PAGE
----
When I had my first hip replacement, it made my leg a good 1-1/2 inches longer than the other one. Over the three years before I had the other hip replaced, I developed problems in my left foot, opposite knee, and lower back.

Having said that, RA can have many different triggers. A common infection can trigger the immune system to start attacking the body  - no one knows why. Stress or an injury, basically anything that prompts an immune system response can potentially trigger RA or another autoimmune disease. It can run in families, or appear apparently out of nowhere. My guess is you do NOT have RA and likely won't develop it, but your doctor may be testing you just to be safe.

Look up the  common initial symptoms of RA on a site such as here on medhelp.org or arthritis.org. I think you'll find it eases your mind...or it may spark a conversation with your doctor that can lead to early treatment!

It's important not to rely on prednisone for the long-term - the long term side effects are not pretty. IMO only it's better to sumbit to surgery to fix the problem as well as it can be fixed, but that's a personal decision. :)
1378884 tn?1315509445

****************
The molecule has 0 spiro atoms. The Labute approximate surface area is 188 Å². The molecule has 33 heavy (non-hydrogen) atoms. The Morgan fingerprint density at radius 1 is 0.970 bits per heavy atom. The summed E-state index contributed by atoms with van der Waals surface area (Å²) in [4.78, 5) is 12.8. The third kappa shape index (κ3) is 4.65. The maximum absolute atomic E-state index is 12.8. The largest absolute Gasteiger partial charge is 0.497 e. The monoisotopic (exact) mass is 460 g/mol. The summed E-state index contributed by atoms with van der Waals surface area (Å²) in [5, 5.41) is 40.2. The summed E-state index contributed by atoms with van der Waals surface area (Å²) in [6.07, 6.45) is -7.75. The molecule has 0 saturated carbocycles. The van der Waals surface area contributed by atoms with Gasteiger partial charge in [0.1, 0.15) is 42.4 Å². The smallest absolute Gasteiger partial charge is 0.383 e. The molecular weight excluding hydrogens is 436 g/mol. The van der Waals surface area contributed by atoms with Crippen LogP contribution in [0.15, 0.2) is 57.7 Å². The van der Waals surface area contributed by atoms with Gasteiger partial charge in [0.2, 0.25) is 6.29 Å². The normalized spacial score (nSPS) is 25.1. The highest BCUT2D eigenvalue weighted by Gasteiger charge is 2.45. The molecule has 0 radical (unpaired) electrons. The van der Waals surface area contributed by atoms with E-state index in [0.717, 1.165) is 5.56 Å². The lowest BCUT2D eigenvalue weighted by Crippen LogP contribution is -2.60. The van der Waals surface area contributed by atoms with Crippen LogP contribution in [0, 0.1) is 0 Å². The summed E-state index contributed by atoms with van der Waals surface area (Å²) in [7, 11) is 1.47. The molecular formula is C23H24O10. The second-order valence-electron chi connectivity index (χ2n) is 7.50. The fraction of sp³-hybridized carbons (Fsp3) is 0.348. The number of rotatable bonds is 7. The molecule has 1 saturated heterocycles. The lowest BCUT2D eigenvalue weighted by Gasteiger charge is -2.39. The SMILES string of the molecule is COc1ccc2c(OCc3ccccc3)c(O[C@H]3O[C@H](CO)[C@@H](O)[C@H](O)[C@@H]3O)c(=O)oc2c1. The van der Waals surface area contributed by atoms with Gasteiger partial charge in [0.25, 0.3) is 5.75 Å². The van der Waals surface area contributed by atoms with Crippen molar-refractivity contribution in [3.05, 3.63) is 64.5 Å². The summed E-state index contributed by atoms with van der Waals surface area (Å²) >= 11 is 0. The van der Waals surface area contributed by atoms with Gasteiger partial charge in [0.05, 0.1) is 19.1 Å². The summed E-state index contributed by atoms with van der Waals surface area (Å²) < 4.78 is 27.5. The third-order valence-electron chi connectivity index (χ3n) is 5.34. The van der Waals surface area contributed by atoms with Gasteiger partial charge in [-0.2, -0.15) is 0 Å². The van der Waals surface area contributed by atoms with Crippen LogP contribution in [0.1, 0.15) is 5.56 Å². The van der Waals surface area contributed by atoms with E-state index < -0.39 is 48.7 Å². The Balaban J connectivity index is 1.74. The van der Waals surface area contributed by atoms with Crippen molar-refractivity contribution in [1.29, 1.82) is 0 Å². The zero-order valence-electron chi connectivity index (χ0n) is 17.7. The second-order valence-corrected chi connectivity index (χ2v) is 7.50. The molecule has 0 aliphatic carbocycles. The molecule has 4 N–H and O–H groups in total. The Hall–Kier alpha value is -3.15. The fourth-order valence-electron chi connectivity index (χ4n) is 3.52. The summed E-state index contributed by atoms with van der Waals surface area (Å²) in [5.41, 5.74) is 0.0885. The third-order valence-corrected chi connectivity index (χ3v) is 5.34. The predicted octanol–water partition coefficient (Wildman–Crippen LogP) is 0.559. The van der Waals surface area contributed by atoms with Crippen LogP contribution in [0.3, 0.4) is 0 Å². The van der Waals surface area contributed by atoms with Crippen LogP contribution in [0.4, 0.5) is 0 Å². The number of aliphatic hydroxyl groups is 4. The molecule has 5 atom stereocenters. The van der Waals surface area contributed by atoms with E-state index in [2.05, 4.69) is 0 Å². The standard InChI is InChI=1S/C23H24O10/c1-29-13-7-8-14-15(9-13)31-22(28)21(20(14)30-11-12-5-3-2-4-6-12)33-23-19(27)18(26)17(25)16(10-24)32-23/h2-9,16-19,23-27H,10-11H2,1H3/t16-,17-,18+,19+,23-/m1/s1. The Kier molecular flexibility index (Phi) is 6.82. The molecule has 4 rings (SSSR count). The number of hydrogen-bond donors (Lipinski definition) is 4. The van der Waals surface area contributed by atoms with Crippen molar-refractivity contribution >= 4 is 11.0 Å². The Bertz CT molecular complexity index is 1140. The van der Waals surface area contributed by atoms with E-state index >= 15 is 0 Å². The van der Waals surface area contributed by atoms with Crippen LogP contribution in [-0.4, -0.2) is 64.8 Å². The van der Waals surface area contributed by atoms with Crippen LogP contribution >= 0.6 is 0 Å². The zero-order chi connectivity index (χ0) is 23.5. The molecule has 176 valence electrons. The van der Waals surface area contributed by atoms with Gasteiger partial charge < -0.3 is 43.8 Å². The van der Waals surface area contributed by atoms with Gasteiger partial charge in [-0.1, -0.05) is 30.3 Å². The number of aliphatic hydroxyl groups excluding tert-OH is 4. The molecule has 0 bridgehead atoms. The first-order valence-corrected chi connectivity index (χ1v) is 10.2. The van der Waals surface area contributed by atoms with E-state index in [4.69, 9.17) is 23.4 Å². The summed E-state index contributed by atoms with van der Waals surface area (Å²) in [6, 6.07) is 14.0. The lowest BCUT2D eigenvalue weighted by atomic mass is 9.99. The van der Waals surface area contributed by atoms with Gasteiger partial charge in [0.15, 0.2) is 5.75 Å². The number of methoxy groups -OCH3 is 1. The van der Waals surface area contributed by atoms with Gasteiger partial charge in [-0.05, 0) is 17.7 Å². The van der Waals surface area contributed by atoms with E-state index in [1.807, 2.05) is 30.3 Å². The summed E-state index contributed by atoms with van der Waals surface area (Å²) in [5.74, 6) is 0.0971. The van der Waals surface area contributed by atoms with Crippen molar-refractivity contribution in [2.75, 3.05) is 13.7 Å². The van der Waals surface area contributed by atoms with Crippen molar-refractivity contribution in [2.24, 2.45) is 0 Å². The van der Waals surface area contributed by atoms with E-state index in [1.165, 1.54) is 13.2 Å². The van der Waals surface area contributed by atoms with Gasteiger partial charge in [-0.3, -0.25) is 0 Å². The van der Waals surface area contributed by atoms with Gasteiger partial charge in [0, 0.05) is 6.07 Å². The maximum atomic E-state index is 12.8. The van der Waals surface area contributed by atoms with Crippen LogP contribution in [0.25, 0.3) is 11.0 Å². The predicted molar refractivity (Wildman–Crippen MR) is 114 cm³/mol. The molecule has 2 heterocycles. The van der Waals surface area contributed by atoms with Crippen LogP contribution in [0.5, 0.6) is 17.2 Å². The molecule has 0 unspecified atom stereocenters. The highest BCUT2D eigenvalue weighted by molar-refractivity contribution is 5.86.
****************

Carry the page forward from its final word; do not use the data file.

AWESOME answer!. It's what I thought he was doing, ruling out RA. I don't seem to have the typical RA symptoms (which is reassuring) either. I have had to adjust my movement because of the R hip and now am having issues with my Left Knee. Crazy!. Anyway your help will provide me with conversation material with my Doc in a couple weeks. The Prednisone is really not helping the hip or back pain pain as of yet but it's early. Is celebrez ok for inflammation relief with fewer side affects?

Thanks Again.
1193998 tn?1265121197
Celebrex is an excellent anti-inflammatory for a lot of people. It can have some potential cardiac side effects in some people (which is why it was pulled of the market for a short time a few years ago), but just keep an eye on your blood pressure. Use a home cuff but don't go overboard checking your BP 5 times a day! Check it about once a week. I like to do mine first thing in the morning before I get out of bed. BP tends to rise over the course of the day, so doing it first thing gives you a good baseline.

It can wreak havoc on your stomach, too, so never take it on an empty stomach or right before bed, when you're going to be horizontal. Tell your dentist you're on it, too, as you might experience some gum bleeding at your next cleaning.

You might think about using a cane or crutches temporarily to support your hurting joint and take stress off your healthy joints. I know, I know, no one likes to use those things, but it'll help keep the rest of your body aligned. Maybe just use it if you know you're going to be walking more than normal.

Prednisone generally works VERY quickly, so if you aren't noticing a big difference after a few days, it likely isn't going to help in this instance. My Mom generally gets very little or very short term (a few days) of relief from an injection. They give her a mixture of Kenalog (liquid prednisone) and lidocaine, a numbing agent. It seems like as soon as the lidocaine wears off, the pain is back.

Keep us posted as to how you're doing! Good luck!!